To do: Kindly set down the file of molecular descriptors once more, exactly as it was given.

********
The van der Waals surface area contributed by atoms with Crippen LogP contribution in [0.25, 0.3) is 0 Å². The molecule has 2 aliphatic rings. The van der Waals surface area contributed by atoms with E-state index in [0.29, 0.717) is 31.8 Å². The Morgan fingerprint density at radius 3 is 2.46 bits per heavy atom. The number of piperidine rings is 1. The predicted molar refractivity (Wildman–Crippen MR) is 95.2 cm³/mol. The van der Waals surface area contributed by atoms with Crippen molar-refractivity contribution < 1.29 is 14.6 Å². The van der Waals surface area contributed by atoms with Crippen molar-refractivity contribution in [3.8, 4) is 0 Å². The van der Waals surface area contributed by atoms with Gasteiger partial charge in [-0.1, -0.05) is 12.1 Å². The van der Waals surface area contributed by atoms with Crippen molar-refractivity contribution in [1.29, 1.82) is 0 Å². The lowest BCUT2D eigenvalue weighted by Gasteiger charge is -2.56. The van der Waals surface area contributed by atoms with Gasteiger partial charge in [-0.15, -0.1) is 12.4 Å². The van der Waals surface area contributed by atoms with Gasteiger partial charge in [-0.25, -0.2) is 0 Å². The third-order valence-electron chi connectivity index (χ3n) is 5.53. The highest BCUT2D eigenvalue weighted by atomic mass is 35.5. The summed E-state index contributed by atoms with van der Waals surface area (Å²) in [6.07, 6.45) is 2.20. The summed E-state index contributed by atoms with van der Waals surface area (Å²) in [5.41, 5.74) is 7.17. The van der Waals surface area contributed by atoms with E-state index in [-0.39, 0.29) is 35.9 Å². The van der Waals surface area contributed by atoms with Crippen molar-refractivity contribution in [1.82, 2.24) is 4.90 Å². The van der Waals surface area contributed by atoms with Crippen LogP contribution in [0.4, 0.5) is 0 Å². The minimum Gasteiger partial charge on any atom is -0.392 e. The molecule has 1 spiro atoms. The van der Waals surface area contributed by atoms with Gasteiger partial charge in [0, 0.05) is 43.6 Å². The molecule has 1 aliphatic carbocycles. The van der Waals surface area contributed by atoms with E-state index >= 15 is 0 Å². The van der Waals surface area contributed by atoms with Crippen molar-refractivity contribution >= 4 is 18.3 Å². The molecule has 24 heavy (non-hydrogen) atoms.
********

The van der Waals surface area contributed by atoms with Crippen LogP contribution in [0.25, 0.3) is 0 Å². The molecule has 2 aliphatic rings. The van der Waals surface area contributed by atoms with E-state index in [0.29, 0.717) is 31.8 Å². The Morgan fingerprint density at radius 3 is 2.46 bits per heavy atom. The number of piperidine rings is 1. The predicted molar refractivity (Wildman–Crippen MR) is 95.2 cm³/mol. The van der Waals surface area contributed by atoms with Crippen molar-refractivity contribution < 1.29 is 14.6 Å². The van der Waals surface area contributed by atoms with Crippen molar-refractivity contribution in [3.8, 4) is 0 Å². The van der Waals surface area contributed by atoms with Gasteiger partial charge in [-0.1, -0.05) is 12.1 Å². The van der Waals surface area contributed by atoms with Crippen molar-refractivity contribution in [1.29, 1.82) is 0 Å². The lowest BCUT2D eigenvalue weighted by Gasteiger charge is -2.56. The van der Waals surface area contributed by atoms with Gasteiger partial charge in [-0.15, -0.1) is 12.4 Å². The van der Waals surface area contributed by atoms with Gasteiger partial charge in [-0.25, -0.2) is 0 Å². The third-order valence-electron chi connectivity index (χ3n) is 5.53. The highest BCUT2D eigenvalue weighted by atomic mass is 35.5. The summed E-state index contributed by atoms with van der Waals surface area (Å²) in [6.07, 6.45) is 2.20. The summed E-state index contributed by atoms with van der Waals surface area (Å²) in [5.41, 5.74) is 7.17. The van der Waals surface area contributed by atoms with E-state index in [-0.39, 0.29) is 35.9 Å². The van der Waals surface area contributed by atoms with Crippen molar-refractivity contribution in [1.82, 2.24) is 4.90 Å². The van der Waals surface area contributed by atoms with Crippen LogP contribution in [0.4, 0.5) is 0 Å². The minimum Gasteiger partial charge on any atom is -0.392 e. The molecule has 1 spiro atoms. The van der Waals surface area contributed by atoms with Gasteiger partial charge in [0, 0.05) is 43.6 Å². The molecule has 1 aliphatic carbocycles. The van der Waals surface area contributed by atoms with E-state index >= 15 is 0 Å². The van der Waals surface area contributed by atoms with Crippen molar-refractivity contribution >= 4 is 18.3 Å². The molecule has 24 heavy (non-hydrogen) atoms.